|Technological Independence The Asian experience (UNU, 1994, 372 pages)|
|5 The Philippines|
There is merit in studying the development of S&T in other Asian countries. The combined experience of the other countries, their successes and failures, could supplement and complement our own limited experience and perhaps sharpen our responses to the challenges that we face. Japan and, to a lesser extent, the Republic of Korea loom large as possible models.
Some social observers have pointed out that seemingly crucial elements of tradition and culture that have existed in Japan and the Republic of Korea are not present in the Philippine situation. There is no such thing as a Filipino culture. Instead, we have a universe of micro-cultures with a great variety of diverse characteristics. The Llocanos are known for hard work and clannishness, while the peoples of Central Luzon exhibit their own version of the communal spirit in what is called bayanihan. The diversity of cultural traits and traditions of the Philippines could be an asset in this respect, and not a liability.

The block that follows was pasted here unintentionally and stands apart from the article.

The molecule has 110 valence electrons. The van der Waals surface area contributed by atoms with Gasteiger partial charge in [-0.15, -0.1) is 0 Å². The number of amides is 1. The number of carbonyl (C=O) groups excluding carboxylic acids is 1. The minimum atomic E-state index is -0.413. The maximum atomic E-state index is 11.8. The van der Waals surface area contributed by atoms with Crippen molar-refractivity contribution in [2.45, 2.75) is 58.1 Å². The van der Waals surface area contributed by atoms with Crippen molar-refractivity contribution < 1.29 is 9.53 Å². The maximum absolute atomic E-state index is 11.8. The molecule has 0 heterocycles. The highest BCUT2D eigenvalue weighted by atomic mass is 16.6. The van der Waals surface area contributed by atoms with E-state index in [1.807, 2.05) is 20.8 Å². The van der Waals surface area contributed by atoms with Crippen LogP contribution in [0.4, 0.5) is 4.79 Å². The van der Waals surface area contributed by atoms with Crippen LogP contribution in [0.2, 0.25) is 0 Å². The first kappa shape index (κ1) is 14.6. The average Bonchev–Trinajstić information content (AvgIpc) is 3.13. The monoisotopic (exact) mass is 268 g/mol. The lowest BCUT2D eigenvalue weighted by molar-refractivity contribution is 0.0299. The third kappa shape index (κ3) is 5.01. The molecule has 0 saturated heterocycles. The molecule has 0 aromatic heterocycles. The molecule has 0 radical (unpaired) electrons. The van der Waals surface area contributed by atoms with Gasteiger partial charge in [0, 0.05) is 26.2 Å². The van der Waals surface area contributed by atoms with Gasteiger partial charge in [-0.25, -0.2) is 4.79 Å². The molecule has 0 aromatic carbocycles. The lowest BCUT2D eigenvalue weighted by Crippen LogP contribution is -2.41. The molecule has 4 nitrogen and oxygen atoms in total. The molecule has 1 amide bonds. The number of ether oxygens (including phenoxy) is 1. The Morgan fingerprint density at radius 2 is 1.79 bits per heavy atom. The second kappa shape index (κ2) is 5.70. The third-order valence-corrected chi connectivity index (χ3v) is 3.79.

Compared with the gigantic problems of post-war Japan and of Korea in the 1960s, the problems facing the Philippines today appear relatively easy to tackle. Although the country is now buffeted by political and economic problems, it has some assets that could be capitalized on for technological development. The Philippines has one of the highest literacy rates in the world. As shown in table 2, enrolment schools is comparable to that of present-day Japan and the Republic of Korea. It has a managerial class that is experienced in some second-wave technologies. It is better endowed with natural resources than Japan and Korea. More than all these, however, the world today is rife with vast technological opportunities. The third wave of civilization engendered by the twentieth century has only just begun, and there are numerous technological possibilities for "leap-frogging" into the twenty-first century. The Philippines today has more going for it than post-war Japan and Korea. The prevailing national pessimism is mostly self-perceived and imaginary. With a little dose of self-confidence and national resolve, the Philippines could catch up with the advanced countries in the early part of the next century.